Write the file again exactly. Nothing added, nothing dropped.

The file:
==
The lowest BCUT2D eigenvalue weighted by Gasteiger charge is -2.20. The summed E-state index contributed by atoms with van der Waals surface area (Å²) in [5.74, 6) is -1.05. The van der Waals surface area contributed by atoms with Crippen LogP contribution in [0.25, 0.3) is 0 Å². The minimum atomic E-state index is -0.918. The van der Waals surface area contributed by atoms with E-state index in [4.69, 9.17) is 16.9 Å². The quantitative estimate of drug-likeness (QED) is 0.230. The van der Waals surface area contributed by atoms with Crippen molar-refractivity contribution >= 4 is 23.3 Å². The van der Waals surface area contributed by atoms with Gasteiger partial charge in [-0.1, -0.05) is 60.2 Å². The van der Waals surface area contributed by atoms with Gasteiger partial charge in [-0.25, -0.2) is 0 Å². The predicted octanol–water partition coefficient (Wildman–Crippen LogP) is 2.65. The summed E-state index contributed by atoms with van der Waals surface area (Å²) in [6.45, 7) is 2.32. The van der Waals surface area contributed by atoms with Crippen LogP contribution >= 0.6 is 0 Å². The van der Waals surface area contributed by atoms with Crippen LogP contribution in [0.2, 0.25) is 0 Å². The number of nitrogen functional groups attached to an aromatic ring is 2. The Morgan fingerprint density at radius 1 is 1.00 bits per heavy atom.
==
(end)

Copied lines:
The lowest BCUT2D eigenvalue weighted by Gasteiger charge is -2.20. The summed E-state index contributed by atoms with van der Waals surface area (Å²) in [5.74, 6) is -1.05. The van der Waals surface area contributed by atoms with Crippen LogP contribution in [0.25, 0.3) is 0 Å². The minimum atomic E-state index is -0.918. The van der Waals surface area contributed by atoms with E-state index in [4.69, 9.17) is 16.9 Å². The quantitative estimate of drug-likeness (QED) is 0.230. The van der Waals surface area contributed by atoms with Crippen molar-refractivity contribution >= 4 is 23.3 Å². The van der Waals surface area contributed by atoms with Gasteiger partial charge in [-0.1, -0.05) is 60.2 Å². The van der Waals surface area contributed by atoms with Gasteiger partial charge in [-0.25, -0.2) is 0 Å². The predicted octanol–water partition coefficient (Wildman–Crippen LogP) is 2.65. The summed E-state index contributed by atoms with van der Waals surface area (Å²) in [6.45, 7) is 2.32. The van der Waals surface area contributed by atoms with Crippen LogP contribution >= 0.6 is 0 Å². The van der Waals surface area contributed by atoms with Crippen LogP contribution in [0.2, 0.25) is 0 Å². The number of nitrogen functional groups attached to an aromatic ring is 2. The Morgan fingerprint density at radius 1 is 1.00 bits per heavy atom.